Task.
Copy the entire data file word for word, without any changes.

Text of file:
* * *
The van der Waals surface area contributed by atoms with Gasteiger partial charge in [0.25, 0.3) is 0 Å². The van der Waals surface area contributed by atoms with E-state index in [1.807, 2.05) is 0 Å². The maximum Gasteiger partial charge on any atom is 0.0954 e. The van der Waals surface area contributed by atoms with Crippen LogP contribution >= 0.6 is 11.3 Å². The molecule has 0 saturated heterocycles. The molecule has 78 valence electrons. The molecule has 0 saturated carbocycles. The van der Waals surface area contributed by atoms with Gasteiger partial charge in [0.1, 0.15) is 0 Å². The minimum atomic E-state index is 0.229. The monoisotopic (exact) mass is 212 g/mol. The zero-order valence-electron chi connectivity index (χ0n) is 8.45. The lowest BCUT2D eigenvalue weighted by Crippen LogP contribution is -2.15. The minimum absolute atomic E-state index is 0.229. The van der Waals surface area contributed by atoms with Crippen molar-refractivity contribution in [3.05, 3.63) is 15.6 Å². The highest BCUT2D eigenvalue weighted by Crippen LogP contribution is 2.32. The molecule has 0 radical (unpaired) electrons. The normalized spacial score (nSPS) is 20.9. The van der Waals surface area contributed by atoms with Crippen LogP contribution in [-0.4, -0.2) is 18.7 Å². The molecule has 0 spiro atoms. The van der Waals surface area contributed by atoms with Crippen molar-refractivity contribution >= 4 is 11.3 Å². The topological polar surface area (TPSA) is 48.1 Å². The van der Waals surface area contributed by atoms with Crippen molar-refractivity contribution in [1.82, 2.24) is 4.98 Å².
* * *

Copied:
The van der Waals surface area contributed by atoms with Gasteiger partial charge in [0.25, 0.3) is 0 Å². The van der Waals surface area contributed by atoms with E-state index in [1.807, 2.05) is 0 Å². The maximum Gasteiger partial charge on any atom is 0.0954 e. The van der Waals surface area contributed by atoms with Crippen LogP contribution >= 0.6 is 11.3 Å². The molecule has 0 saturated heterocycles. The molecule has 78 valence electrons. The molecule has 0 saturated carbocycles. The van der Waals surface area contributed by atoms with Gasteiger partial charge in [0.1, 0.15) is 0 Å². The minimum atomic E-state index is 0.229. The monoisotopic (exact) mass is 212 g/mol. The zero-order valence-electron chi connectivity index (χ0n) is 8.45. The lowest BCUT2D eigenvalue weighted by Crippen LogP contribution is -2.15. The minimum absolute atomic E-state index is 0.229. The van der Waals surface area contributed by atoms with Crippen molar-refractivity contribution in [3.05, 3.63) is 15.6 Å². The highest BCUT2D eigenvalue weighted by Crippen LogP contribution is 2.32. The molecule has 0 radical (unpaired) electrons. The normalized spacial score (nSPS) is 20.9. The van der Waals surface area contributed by atoms with Crippen LogP contribution in [-0.4, -0.2) is 18.7 Å². The molecule has 0 spiro atoms. The van der Waals surface area contributed by atoms with Crippen molar-refractivity contribution >= 4 is 11.3 Å². The topological polar surface area (TPSA) is 48.1 Å². The van der Waals surface area contributed by atoms with Crippen molar-refractivity contribution in [1.82, 2.24) is 4.98 Å².